However, while doing the glass check, if the vision doesn’t improve as much as the other eye, then the ophthalmologist shall recommend treating the lazy eye.
Diagnosis in Children Younger than 5 Years
In babies, the ophthalmologist will first show the light and check if the baby sees the light and follows the light when moved. In this test, both the eyes of the baby are kept open.
In the second test, the ophthalmologist will check with one eye (of the baby) closed and see how the child behaves. If the child follows the light with one eye closed, it indicates that the open eye is normal; however, if the child tries to push away the thing blocking the closed eye, it suggests that the open eye has a blurring vision.
The ophthalmologist may also perform a retina check by putting eye drops and seeing any condition in the eye causing blurring of vision like cross-eye or drooping eyelids, cataracts, refractive errors, etc.
What Are The Symptoms of Lazy Eye?
- Cross eye or squint
- A child going closer to the object of interest because of the lack of ability to focus on it from a distance
- Difficulty in catching and throwing objects
- Improper depth perception
- Head tilting
- Complaints of objects being blurry
How Can I Prevent Lazy Eye?
Following are some of the ways to prevent lazy eye:-
- Routine Eye Examination
The best way to prevent it is by subjecting your child to routine eye examinations as early as possible. This condition develops due to uncorrected refractive error in childhood. Hence if required, the treatment should start as soon as it is diagnosed.
- Blurred Vision Should be Taken Seriously
Any complaints of blurring of vision by your child shouldn’t be taken lightly. A thorough evaluation shall be required to determine the reason for the blurred vision and thereby follow the visual correction prescribed by your ophthalmologist to prevent lazy eye medical condition.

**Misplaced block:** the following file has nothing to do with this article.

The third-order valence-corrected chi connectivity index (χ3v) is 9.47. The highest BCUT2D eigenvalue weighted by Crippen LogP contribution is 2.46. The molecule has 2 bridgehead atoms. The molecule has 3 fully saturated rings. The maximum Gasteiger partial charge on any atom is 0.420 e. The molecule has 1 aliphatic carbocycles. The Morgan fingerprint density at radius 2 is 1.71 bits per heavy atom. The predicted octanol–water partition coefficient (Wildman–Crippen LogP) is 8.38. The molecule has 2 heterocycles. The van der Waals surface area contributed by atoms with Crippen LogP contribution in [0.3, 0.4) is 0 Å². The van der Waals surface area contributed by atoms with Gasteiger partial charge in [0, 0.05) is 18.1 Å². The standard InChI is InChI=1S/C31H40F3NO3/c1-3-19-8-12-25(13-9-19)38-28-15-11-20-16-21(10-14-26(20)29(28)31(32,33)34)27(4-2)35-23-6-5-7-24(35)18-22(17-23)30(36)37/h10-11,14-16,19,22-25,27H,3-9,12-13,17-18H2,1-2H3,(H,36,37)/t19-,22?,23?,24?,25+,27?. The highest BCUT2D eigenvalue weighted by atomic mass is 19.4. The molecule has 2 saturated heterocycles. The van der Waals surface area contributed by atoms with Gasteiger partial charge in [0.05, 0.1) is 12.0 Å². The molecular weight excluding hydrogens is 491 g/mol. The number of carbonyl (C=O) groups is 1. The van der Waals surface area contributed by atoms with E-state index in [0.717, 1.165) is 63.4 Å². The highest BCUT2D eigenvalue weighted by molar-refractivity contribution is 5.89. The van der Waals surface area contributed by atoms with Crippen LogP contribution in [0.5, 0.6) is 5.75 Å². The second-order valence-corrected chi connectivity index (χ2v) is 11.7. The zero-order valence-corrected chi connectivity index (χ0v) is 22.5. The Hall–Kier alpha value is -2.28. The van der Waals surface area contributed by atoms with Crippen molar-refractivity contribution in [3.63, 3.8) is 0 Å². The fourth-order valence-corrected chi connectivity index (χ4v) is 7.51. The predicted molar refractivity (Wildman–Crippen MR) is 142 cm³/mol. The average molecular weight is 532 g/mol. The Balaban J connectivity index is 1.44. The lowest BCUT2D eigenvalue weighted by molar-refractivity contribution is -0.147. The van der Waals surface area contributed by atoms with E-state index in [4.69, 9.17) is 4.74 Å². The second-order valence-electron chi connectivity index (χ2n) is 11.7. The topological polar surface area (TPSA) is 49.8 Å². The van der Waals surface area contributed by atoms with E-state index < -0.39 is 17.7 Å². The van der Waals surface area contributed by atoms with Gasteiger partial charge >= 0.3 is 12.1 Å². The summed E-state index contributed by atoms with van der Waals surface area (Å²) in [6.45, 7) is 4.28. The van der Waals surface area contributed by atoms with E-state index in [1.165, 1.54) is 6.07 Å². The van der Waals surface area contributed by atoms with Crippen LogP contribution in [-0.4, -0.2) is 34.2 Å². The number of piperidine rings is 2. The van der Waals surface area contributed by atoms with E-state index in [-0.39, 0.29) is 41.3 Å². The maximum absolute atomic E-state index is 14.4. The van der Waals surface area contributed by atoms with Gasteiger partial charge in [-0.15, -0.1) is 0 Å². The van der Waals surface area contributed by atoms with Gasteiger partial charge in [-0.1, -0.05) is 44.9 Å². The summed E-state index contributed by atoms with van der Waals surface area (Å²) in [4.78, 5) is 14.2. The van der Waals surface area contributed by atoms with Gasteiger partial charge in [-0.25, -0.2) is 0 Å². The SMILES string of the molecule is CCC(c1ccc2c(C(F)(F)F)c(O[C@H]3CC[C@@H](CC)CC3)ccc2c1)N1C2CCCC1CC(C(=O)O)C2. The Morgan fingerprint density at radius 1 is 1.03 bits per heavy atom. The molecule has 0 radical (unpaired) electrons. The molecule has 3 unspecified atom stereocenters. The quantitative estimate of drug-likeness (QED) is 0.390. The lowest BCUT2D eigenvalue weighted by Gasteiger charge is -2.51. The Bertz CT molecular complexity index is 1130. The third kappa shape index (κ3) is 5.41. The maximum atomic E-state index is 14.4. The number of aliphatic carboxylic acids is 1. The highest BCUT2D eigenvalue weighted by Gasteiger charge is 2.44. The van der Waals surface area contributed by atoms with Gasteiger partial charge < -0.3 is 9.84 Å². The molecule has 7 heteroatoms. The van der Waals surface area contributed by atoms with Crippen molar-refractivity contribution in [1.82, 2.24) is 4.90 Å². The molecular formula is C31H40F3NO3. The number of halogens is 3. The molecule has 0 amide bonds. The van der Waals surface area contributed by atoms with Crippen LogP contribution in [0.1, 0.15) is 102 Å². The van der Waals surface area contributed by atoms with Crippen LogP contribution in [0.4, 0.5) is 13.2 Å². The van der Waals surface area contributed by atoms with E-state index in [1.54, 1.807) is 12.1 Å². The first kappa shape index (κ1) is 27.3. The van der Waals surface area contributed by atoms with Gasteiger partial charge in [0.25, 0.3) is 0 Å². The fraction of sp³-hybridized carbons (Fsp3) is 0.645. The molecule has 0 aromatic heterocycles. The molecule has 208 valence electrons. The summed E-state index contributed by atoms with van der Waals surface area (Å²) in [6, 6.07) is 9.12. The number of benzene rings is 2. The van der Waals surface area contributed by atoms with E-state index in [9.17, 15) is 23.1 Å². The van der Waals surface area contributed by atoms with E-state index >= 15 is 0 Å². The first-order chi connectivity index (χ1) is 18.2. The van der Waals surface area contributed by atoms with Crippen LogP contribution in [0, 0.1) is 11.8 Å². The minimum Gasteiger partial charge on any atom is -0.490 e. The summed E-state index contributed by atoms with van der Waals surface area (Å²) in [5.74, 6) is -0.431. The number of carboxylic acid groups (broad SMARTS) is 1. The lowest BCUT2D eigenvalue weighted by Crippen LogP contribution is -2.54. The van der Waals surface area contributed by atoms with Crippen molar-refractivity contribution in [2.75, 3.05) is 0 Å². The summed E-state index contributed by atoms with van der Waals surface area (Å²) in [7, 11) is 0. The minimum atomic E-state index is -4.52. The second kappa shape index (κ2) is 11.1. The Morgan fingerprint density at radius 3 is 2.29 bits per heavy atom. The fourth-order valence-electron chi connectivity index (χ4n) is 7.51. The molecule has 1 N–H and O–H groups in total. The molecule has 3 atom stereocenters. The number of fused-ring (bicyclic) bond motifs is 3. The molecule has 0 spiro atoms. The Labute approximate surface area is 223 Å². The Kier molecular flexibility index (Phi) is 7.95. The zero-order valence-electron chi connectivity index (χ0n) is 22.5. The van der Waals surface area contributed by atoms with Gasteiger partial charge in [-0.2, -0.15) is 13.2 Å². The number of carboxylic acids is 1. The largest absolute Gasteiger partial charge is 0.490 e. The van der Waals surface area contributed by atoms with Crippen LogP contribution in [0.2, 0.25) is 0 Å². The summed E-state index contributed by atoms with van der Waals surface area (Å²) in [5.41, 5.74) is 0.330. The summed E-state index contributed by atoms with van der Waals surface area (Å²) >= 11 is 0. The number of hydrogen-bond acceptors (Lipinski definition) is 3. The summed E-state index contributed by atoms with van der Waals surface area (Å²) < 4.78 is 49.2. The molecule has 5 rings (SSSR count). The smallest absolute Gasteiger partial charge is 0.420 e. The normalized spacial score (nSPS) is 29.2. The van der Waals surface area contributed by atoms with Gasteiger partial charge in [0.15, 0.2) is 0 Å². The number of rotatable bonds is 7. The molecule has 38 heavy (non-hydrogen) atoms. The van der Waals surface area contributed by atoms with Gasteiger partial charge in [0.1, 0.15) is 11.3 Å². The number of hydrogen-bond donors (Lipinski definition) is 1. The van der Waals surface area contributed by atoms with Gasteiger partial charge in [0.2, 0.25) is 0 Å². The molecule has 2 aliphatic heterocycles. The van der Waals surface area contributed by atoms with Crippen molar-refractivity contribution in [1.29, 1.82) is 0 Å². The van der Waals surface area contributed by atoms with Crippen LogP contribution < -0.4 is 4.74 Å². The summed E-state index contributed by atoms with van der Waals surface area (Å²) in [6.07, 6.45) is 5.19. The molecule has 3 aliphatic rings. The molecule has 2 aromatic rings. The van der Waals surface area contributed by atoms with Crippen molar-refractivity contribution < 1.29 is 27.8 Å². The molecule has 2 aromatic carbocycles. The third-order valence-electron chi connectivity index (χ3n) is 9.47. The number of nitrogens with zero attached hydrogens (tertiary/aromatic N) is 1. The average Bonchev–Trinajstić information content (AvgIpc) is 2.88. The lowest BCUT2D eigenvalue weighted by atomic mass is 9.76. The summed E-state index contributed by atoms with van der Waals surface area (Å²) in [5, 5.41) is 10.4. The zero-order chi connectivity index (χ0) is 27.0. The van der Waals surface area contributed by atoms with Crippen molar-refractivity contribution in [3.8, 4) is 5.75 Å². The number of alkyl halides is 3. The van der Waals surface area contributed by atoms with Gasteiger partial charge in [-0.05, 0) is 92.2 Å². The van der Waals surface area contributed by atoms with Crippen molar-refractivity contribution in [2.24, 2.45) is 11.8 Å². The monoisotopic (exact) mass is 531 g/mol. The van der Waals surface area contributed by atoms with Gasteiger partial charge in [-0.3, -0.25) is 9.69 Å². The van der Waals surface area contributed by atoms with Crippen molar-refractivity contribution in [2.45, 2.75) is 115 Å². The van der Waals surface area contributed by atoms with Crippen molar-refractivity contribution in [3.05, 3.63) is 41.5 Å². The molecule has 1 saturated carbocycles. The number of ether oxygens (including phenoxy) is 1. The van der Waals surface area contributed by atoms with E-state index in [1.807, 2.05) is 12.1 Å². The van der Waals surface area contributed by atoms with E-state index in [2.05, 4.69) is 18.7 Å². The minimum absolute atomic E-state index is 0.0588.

The child should be given a diet that is rich in vitamin A and E.
- Self Checkup
A simple routine home check-up of each eye’s vision (with the one eye closed) can help in the early diagnosis of the reason for blurriness and thereby, if treated well on time, can prevent lazy eye.
- Quit Alcohol and Smoking
There is an entity called as toxic amblyopia. This happens due to increased consumption of alcohol18SA;, P. (1988). 'Alcohol amblyopia' Source and tobacco19A;, G. (2005). 'The development of research on the effect of tobacco consumption on the visual organ over the last 200 years' Source. This can be prevented by reducing or quitting alcohol and tobacco.
Why Is It Important to Treat Lazy Eye?
- Permanent Loss of Vision
- Poor Vision
In the later part of the life, if the child cannot use to his/her good eye because of any disease or injury, he or she will have to depend upon the poor vision of the lazy eye. Therefore, it would be better if the lazy eye is treated as early as possible.
- Behavioral Issues in Children
Sometimes, uncorrected refractive errors and lazy eye in small kids can cause behavioral issues that may look like developmental disorders but in reality, the problem is purely visual. In a small population of cases, the kids with lazy eye can develop problems in fine motor skills21 B;, W. A. (2008). 'The effect of amblyopia on fine motor skills in children' Source.
- 1Birch, E. E. (2013, March).
Amblyopia and binocular vision.
Retrieved November 15, 2020, from https://www.ncbi.nlm.nih.gov/pmc/articles/PMC3577063/